Even in age of endless Facebook statuses and Twitter updates, a newspaper obituary still holds value for families and readers alike. For a grieving family, it can provide a lasting record of a loved one’s life while also serving as a way to inform those outside that person’s inner circle of close friends and relatives.
By compiling all of the obituaries from the previous month into a brand new “In Loving Memory” print product, The World newspaper in Coos Bay, Ore. has created a tangible way to remember those in its community. The paper plans to publish the print compilation on the second Saturday of each month.
“The response from family members, funeral homes and our readers has been overwhelmingly positive,” said Mike Hrycko, The World’s director of advertising and circulation. “In addition to our daily obituaries, this product provides a nice keepsake for friends and family members and we believe general reader interest as well.”
The first edition of “In Loving Memory” debuted in January as a trial run with no advertising. The compilation consisted of 16 tabloid pages and more than 60 obituaries.
“We intentionally held off selling into the first publication because we wanted to show our advertisers what we were doing before we asked them to commit to it,” Hrycko said. “Since then the feedback has been positive and we have several display advertisers onboard with annual commitments.”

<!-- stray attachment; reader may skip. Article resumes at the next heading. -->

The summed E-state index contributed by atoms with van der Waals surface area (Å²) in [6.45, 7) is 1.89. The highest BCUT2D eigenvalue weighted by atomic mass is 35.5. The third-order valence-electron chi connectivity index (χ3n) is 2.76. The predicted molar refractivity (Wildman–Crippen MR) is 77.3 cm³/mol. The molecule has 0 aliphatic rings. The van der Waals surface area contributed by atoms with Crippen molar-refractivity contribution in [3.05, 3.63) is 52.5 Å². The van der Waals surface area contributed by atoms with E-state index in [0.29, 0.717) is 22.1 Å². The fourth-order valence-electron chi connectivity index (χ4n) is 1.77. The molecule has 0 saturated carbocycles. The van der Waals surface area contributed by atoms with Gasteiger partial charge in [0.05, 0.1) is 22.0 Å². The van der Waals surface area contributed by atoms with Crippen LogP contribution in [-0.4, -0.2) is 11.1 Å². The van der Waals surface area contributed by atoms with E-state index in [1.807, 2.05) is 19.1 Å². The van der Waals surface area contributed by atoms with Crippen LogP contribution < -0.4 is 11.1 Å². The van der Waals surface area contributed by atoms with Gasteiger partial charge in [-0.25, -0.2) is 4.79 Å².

For the second edition, The World increased the page count to 24 and included display advertising. All the obits that appear in print are posted throughout the month online as well.
The idea for the special print compilation came from the paper’s advertising department.
“We try to approach things from a readers’ point of view and create things that people will want. Inherently, what works for our readers works for our advertisers,” Hrycko said. “Once we had the concept figured out we were able to move on the implementation pretty quickly. From initial conversation to printed product was roughly 60 days.”
While the industry continues to move toward becoming digital-first, publishers can still take advantage of the benefits the print platform continues to offer. The World currently prints 6,200 copies of the paper Monday through Thursday with a Saturday circulation of 6,800.
“A product like this encompasses everything that separates our printed product from our digital doppelganger,” Hrycko said. “It’s something our readers can hold in their hands, browse through at their own pace and, most importantly, can hold onto for years.”